A long-running academic debate about trade statistics has taken on new importance after U.S. President Donald Trump was caught on tape bragging about making up trade statistics during NAFTA negotiations with Prime Minister Justin Trudeau.
“Wrong, Justin, you do” run a trade surplus, Trump claimed to have said. “I didn’t even know… I had no idea.”
He isn’t the only one with no idea. Because of various quirks in economic measurement, different agencies have different data on the U.S.-Canada trade balance. (The trade balance is calculated by taking the value of Canadian goods and services exports minus U.S. imports. A positive value means Canada is running a trade surplus.)
Ironically, it’s Statistics Canada backing Trump’s claim, while team Trudeau repeatedly cites the U.S. Trade Representative (USTR), whose data says that it’s the U.S. with a small surplus. The two biggest U.S.-based trade databases also disagree on whether the U.S. runs a deficit with Canada: the International Trade Commission says yes, the National Bureau of Economic Research no.
Two theories might explain these discrepancies, which stem from the fact that StatsCan consistently reports more Canadian exports than the USTR has claimed to import.
Last month, StatsCan released a report making the case that more Canadian businesses import from third countries before “re-exporting” their products on to the States. StatsCan considers this a Canadian export, but the U.S. codes the product as being from the third country.
Canadian data also shows much higher levels of service exports than the U.S. reports receiving. This might occur when large U.S. companies do not report their Canadian-based service costs as imports, for example.
For StatsCan, correcting these discrepancies would increase the U.S.’s $27 billion deficit with Canada. From the USTR’s perspective, it would decrease the $3 billion American surplus, likely bringing the trade balance into deficit. In either case, the value of Canadian trade to the U.S. is understated. (Some agencies, like the the Bureau of Economic Analysis at the U.S. Department of Commerce, would agree: they reported a $50 billion Canadian surplus in 2016.)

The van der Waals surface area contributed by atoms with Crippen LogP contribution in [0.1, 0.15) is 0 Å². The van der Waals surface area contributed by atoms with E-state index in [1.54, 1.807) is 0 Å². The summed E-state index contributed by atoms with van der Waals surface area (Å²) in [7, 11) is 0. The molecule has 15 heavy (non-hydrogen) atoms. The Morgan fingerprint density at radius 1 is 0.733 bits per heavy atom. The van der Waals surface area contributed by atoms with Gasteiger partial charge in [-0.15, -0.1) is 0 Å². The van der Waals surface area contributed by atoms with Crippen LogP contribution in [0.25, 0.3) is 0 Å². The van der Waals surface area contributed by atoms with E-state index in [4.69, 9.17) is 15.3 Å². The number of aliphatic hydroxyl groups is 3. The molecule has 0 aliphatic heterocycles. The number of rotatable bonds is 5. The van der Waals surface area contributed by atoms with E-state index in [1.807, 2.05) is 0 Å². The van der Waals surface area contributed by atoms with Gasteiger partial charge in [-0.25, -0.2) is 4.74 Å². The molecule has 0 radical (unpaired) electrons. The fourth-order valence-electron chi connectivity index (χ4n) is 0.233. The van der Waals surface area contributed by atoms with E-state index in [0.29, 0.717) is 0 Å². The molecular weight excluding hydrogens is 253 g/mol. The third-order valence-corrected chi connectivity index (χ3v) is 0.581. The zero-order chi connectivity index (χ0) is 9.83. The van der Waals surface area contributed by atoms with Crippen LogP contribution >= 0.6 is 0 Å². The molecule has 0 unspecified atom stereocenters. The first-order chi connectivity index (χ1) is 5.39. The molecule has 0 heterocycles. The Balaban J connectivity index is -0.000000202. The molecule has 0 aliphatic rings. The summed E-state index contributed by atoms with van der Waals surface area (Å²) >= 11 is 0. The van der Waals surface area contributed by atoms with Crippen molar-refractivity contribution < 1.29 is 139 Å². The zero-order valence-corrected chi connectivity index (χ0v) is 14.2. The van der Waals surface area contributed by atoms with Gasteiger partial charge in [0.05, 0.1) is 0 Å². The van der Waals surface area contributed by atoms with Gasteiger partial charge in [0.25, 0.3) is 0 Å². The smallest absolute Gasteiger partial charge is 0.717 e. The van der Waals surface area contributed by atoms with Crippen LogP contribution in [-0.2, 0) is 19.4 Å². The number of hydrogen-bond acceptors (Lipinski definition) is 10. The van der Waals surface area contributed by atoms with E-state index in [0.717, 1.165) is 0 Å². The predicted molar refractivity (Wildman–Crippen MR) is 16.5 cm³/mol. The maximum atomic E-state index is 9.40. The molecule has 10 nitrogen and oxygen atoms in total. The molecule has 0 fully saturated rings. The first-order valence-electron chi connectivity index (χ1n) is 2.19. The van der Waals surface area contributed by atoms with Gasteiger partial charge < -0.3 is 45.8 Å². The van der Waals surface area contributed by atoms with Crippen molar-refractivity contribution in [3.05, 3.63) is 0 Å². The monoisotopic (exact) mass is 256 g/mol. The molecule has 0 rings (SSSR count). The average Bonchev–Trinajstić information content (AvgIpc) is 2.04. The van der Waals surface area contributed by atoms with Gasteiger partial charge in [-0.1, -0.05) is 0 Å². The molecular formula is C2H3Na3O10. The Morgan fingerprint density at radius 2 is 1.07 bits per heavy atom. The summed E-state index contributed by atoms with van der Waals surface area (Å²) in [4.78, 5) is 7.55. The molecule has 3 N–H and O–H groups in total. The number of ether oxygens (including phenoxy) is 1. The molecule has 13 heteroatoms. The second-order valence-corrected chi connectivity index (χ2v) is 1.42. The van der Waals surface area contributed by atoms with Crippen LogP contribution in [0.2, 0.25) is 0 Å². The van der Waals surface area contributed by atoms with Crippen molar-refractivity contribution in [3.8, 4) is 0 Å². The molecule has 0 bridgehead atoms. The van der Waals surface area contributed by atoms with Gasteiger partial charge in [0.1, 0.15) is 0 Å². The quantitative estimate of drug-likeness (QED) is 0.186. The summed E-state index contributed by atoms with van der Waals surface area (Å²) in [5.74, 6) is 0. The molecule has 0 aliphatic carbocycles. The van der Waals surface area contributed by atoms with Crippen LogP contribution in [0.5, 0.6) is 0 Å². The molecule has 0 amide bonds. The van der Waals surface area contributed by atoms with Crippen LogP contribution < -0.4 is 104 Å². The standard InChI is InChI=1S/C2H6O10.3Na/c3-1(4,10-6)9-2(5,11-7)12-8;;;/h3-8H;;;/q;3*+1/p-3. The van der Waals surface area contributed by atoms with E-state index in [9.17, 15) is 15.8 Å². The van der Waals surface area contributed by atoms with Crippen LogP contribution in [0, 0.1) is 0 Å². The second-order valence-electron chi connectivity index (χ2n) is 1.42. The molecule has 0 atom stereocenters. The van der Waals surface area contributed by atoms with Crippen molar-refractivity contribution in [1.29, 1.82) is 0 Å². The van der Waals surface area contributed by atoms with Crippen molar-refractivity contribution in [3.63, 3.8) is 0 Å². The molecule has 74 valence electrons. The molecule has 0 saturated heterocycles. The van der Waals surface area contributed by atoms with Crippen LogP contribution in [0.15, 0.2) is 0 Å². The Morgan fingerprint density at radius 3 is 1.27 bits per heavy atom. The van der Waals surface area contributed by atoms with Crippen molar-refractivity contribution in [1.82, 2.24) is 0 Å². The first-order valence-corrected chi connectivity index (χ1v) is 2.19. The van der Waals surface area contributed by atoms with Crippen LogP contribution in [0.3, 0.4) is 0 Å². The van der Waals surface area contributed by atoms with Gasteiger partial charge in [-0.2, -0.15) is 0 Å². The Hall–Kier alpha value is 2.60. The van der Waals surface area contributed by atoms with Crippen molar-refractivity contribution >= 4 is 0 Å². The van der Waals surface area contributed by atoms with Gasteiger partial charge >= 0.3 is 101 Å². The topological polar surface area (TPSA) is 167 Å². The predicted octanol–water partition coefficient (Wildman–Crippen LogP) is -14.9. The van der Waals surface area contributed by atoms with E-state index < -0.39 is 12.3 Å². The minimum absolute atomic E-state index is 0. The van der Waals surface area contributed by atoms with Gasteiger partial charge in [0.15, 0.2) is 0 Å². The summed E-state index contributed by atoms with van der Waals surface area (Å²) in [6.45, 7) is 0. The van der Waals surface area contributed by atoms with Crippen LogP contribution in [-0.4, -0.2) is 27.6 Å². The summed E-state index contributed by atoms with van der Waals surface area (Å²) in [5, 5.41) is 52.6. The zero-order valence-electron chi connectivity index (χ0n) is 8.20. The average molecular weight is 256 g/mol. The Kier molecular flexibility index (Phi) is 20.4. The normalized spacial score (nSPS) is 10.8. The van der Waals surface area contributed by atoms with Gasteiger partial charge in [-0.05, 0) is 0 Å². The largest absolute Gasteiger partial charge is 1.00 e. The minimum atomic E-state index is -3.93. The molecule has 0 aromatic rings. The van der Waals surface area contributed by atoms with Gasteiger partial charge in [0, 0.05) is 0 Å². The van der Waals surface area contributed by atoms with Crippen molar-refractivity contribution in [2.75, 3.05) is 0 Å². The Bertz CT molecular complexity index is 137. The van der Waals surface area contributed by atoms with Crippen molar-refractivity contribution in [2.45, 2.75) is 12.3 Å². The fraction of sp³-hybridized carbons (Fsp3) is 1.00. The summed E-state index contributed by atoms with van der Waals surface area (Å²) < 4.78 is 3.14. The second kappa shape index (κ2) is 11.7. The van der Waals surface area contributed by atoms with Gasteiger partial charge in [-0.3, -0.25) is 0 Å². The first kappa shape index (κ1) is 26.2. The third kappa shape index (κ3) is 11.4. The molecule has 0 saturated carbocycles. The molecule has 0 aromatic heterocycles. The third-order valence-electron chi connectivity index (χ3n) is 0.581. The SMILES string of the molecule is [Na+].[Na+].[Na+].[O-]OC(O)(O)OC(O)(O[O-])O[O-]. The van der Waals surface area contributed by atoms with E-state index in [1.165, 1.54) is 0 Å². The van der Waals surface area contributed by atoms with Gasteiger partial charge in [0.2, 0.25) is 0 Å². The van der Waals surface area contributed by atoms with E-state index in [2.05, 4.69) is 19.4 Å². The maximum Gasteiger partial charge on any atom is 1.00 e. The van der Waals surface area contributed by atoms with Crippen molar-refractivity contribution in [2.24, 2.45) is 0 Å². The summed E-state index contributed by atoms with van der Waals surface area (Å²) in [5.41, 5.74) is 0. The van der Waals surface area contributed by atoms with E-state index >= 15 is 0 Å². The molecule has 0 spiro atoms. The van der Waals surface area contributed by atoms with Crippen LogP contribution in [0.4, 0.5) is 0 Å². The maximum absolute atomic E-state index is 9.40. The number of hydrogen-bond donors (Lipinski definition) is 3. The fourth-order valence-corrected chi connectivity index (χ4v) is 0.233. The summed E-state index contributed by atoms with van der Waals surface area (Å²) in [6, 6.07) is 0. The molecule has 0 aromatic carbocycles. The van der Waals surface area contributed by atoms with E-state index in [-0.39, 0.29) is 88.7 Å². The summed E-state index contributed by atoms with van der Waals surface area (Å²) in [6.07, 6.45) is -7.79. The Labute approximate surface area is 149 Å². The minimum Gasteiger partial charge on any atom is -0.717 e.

However, whether Canada runs a surplus or deficit is only a minor point. Every data source does agree on one key fact: the U.S. trade deficit with Canada is closing. Whereas the trade balance has been strongly in Canada’s favour for decades, the U.S. has increasingly relied on Canadian oil, which jumped in price between 2008 and 2009. The U.S. now imports more oil from Canada than any other country.
Finally, it’s not clear that running a trade deficit is bad, especially for an economic superpower like the United States. Surpluses and deficits are measured in currency, which is actually an arbitrary unit. A dollar deficit with a certain country actually represents a goods and services surplus-- more foreign investment, more Japanese cars, more Ecuadorian bananas. Deficit countries are often fast-growing economies: growth pushes up incomes, attracts investment dollars, and allows consumers to buy more products from abroad. (These transactions, in turn, increase the deficit even more.)
Even economic hardliners agree: rich countries running trade deficits isn’t really a big deal. Daniel Griswold, former director for Trade Policy Studies at the right-wing Cato Institute, argues that “slapping higher tariffs on imports will only deprive foreigners of the dollars they would have earned in the U.S. market.” American consumers would have less choice over what to do with their money.
“The only reason the U.S. trade deficit is bad news is that so many people believe it is bad news,” he said.
-- with files from Ed Ngai